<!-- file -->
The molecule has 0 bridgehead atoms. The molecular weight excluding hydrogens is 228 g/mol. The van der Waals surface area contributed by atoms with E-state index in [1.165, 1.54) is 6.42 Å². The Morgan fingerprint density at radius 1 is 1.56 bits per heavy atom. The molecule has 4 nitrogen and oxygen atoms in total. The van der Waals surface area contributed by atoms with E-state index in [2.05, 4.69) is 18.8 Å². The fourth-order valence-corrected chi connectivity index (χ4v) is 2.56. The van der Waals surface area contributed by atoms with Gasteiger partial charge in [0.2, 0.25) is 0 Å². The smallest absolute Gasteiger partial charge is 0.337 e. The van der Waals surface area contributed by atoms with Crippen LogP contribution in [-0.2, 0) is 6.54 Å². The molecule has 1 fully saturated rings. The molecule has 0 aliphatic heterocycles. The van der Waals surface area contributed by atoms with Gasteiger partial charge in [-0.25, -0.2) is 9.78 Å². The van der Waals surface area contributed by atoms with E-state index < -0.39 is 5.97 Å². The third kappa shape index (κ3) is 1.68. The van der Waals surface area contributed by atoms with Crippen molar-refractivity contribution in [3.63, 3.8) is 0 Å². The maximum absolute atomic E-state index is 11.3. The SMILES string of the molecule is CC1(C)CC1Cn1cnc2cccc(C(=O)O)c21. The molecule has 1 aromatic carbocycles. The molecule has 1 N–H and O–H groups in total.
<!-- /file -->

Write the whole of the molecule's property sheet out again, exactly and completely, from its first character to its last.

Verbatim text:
The molecule has 0 bridgehead atoms. The molecular weight excluding hydrogens is 228 g/mol. The van der Waals surface area contributed by atoms with E-state index in [1.165, 1.54) is 6.42 Å². The Morgan fingerprint density at radius 1 is 1.56 bits per heavy atom. The molecule has 4 nitrogen and oxygen atoms in total. The van der Waals surface area contributed by atoms with E-state index in [2.05, 4.69) is 18.8 Å². The fourth-order valence-corrected chi connectivity index (χ4v) is 2.56. The van der Waals surface area contributed by atoms with Gasteiger partial charge in [0.2, 0.25) is 0 Å². The smallest absolute Gasteiger partial charge is 0.337 e. The van der Waals surface area contributed by atoms with Crippen LogP contribution in [-0.2, 0) is 6.54 Å². The molecule has 1 fully saturated rings. The molecule has 0 aliphatic heterocycles. The van der Waals surface area contributed by atoms with Gasteiger partial charge in [-0.25, -0.2) is 9.78 Å². The van der Waals surface area contributed by atoms with E-state index < -0.39 is 5.97 Å². The third kappa shape index (κ3) is 1.68. The van der Waals surface area contributed by atoms with Crippen molar-refractivity contribution in [3.63, 3.8) is 0 Å². The maximum absolute atomic E-state index is 11.3. The SMILES string of the molecule is CC1(C)CC1Cn1cnc2cccc(C(=O)O)c21. The molecule has 1 aromatic carbocycles. The molecule has 1 N–H and O–H groups in total.